The Sarbanes-Oxley Act (SOX or Sarbanes-Oxley), enacted in 2002 to introduce sweeping corporate reforms, contains civil and criminal anti-retaliation provisions intended to protect employees who blow the whistle on corporate fraud. Under SOX’s civil whistleblower provisions, employees of publicly traded companies (and their privately held subsidiaries) who provide information and/or assist in an investigation into an employer’s violation of SOX, Securities and Exchange Commission (SEC) regulations, or securities fraud are protected from employer retaliation. Sarbanes-Oxley is enforced by the Occupational Safety and Health Administration (OSHA) of the U.S. Department of Labor (DOL), meaning that employees must first file their claims with that agency. Claims of retaliation under SOX are investigated and adjudicated by OSHA, with ultimate review available in the U.S. Court of Appeals for the Federal Circuit.

Both the DOL’s Administrative Review Board (ARB) and the U.S. Court of Appeals for the Ninth Circuit have allowed in-house counsel to pursue SOX retaliation claims. In Van Asdale v. International Game Technology, the Ninth Circuit held that two in-house attorneys could state a claim of retaliatory discharge under SOX. The court rejected the defendant company’s argument that the state’s rules of professional conduct created a per se bar against such suits. The Ninth Circuit also rejected the idea that the claim should not go forward because it could not be litigated without disclosure of attorney-client privileged information. To address the issue of attorney-client privileged information, the court recommended equitable measures “to minimize the possibility of harmful disclosure.” By way of example, the court indicated thattestimony could be limited to the alleged disclosures of shareholder fraud (i.e., the protected activity), without referencing litigation-related discussions that also took place in the same meeting.

In Jordan v. Spring Nextel Corporation, the ARB similarly allowed an in-house attorney to assert claims of retaliation under SOX, despite the fact that bringing the claim entailed disclosure of privileged and confidential information. The ARB reasoned that the mandatory disclosure requirements for counsel set forth in the Code of Federal Regulations title 17, section 205.3, which are described further below, and the whistleblower protections under SOX, should be read together to provide a remedy for attorneys alleging that they have been retaliated against for making a required disclosure. The ARB also noted that the SEC regulation regarding attorney disclosure of material violations was modeled on the American Bar Association’s (ABA) Model Rules of Professional Conduct, Rule 1.6, which “allows an in house attorney to use privileged information to establish a retaliatory discharge claim against the attorney’s employer.” Consequently, “if an attorney reports a ‘material violation’ in-house in accordance with SEC’s Part 205 regulations, the report, though privileged, is nevertheless admissible in a SOX Section 806 proceeding as an exception to the attorney-client privilege in order for the attorney to establish whether he or she engaged in SO X-protected activity.” The ARB observed, however, that it remained within the ALJ’s discretion to issue a protective order to preserve the confidentiality of the privileged communications offered to support the retaliation claim.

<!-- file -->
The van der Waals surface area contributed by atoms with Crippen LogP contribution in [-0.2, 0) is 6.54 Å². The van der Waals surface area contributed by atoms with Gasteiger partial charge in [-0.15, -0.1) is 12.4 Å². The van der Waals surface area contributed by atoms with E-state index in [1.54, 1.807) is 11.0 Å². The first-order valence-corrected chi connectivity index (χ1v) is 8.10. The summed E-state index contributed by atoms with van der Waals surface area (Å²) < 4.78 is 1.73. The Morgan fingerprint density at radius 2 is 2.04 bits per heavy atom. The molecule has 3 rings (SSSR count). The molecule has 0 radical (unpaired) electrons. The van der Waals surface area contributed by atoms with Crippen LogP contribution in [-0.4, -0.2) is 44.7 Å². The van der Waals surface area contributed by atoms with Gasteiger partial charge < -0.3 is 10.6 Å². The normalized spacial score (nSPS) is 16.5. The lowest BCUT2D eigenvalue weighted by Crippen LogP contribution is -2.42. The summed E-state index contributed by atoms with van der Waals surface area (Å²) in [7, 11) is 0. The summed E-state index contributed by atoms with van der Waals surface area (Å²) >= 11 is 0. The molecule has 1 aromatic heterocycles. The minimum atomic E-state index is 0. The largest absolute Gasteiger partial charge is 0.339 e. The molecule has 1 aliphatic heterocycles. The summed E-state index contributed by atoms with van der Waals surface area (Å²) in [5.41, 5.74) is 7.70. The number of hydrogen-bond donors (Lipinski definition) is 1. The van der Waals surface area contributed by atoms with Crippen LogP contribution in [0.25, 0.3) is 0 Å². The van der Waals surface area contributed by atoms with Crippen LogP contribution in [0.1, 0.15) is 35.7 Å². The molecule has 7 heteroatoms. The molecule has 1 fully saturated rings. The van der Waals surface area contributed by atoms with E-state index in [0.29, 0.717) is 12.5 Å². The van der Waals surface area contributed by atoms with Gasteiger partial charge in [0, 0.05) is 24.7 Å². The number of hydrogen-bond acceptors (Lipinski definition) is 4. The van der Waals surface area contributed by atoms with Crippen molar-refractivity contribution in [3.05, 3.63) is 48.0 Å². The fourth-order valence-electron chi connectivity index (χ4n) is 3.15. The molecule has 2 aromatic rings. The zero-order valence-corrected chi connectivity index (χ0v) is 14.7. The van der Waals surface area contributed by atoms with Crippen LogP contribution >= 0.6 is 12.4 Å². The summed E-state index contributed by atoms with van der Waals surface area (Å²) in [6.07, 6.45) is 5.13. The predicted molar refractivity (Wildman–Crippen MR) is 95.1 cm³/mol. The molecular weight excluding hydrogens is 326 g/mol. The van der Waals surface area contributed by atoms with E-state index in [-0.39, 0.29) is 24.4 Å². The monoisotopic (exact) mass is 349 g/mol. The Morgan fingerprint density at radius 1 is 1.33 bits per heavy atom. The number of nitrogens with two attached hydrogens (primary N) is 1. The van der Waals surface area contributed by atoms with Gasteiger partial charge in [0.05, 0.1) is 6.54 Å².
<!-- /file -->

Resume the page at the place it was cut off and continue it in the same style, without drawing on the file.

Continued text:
Click to read Littler Mendelson's report "Retaliation and Whistleblower Claims by In-House Counsel".

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Littler Mendelson